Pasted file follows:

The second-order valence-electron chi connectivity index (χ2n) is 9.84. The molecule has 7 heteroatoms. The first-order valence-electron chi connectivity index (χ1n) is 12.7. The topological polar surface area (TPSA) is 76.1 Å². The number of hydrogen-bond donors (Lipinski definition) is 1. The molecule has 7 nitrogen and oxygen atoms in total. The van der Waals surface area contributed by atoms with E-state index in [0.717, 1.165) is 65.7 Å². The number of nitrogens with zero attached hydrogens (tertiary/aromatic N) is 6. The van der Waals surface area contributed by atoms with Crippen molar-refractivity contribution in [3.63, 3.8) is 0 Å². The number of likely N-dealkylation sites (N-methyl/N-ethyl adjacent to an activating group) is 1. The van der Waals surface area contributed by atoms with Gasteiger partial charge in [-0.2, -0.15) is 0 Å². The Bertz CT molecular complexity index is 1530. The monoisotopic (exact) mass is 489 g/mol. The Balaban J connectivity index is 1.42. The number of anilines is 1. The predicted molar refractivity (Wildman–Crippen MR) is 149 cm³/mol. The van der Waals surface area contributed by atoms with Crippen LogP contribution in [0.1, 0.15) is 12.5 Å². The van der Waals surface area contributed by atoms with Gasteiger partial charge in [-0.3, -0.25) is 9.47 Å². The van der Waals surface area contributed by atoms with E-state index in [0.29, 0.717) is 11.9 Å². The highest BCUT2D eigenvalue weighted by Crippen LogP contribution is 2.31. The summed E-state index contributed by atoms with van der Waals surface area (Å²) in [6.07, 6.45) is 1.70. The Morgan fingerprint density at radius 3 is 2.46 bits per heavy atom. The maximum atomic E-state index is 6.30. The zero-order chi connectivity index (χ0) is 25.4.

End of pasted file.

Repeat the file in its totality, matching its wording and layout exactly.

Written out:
The second-order valence-electron chi connectivity index (χ2n) is 9.84. The molecule has 7 heteroatoms. The first-order valence-electron chi connectivity index (χ1n) is 12.7. The topological polar surface area (TPSA) is 76.1 Å². The number of hydrogen-bond donors (Lipinski definition) is 1. The molecule has 7 nitrogen and oxygen atoms in total. The van der Waals surface area contributed by atoms with E-state index in [0.717, 1.165) is 65.7 Å². The number of nitrogens with zero attached hydrogens (tertiary/aromatic N) is 6. The van der Waals surface area contributed by atoms with Crippen molar-refractivity contribution in [3.63, 3.8) is 0 Å². The number of likely N-dealkylation sites (N-methyl/N-ethyl adjacent to an activating group) is 1. The van der Waals surface area contributed by atoms with Gasteiger partial charge in [-0.2, -0.15) is 0 Å². The Bertz CT molecular complexity index is 1530. The monoisotopic (exact) mass is 489 g/mol. The Balaban J connectivity index is 1.42. The number of anilines is 1. The predicted molar refractivity (Wildman–Crippen MR) is 149 cm³/mol. The van der Waals surface area contributed by atoms with Crippen LogP contribution in [0.1, 0.15) is 12.5 Å². The van der Waals surface area contributed by atoms with Gasteiger partial charge in [-0.3, -0.25) is 9.47 Å². The van der Waals surface area contributed by atoms with E-state index in [0.29, 0.717) is 11.9 Å². The highest BCUT2D eigenvalue weighted by Crippen LogP contribution is 2.31. The summed E-state index contributed by atoms with van der Waals surface area (Å²) in [6.07, 6.45) is 1.70. The Morgan fingerprint density at radius 3 is 2.46 bits per heavy atom. The maximum atomic E-state index is 6.30. The zero-order chi connectivity index (χ0) is 25.4.